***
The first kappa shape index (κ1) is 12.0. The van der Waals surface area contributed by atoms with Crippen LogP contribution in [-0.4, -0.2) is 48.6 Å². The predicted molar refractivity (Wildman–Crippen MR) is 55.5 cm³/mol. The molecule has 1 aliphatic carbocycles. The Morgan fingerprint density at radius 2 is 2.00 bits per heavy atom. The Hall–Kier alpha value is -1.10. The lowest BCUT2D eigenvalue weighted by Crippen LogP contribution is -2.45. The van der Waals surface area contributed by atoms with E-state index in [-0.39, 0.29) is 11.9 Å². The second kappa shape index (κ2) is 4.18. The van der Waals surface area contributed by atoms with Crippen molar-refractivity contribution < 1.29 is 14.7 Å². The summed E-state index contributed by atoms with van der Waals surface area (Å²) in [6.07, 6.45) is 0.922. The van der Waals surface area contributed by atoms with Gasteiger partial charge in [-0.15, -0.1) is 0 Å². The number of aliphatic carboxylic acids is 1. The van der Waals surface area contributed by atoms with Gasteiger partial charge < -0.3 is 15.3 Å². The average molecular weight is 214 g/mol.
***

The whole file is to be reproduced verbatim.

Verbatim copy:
The first kappa shape index (κ1) is 12.0. The van der Waals surface area contributed by atoms with Crippen LogP contribution in [-0.4, -0.2) is 48.6 Å². The predicted molar refractivity (Wildman–Crippen MR) is 55.5 cm³/mol. The molecule has 1 aliphatic carbocycles. The Morgan fingerprint density at radius 2 is 2.00 bits per heavy atom. The Hall–Kier alpha value is -1.10. The lowest BCUT2D eigenvalue weighted by Crippen LogP contribution is -2.45. The van der Waals surface area contributed by atoms with E-state index in [-0.39, 0.29) is 11.9 Å². The second kappa shape index (κ2) is 4.18. The van der Waals surface area contributed by atoms with Crippen molar-refractivity contribution < 1.29 is 14.7 Å². The summed E-state index contributed by atoms with van der Waals surface area (Å²) in [6.07, 6.45) is 0.922. The van der Waals surface area contributed by atoms with Gasteiger partial charge in [-0.15, -0.1) is 0 Å². The number of aliphatic carboxylic acids is 1. The van der Waals surface area contributed by atoms with Gasteiger partial charge < -0.3 is 15.3 Å². The average molecular weight is 214 g/mol.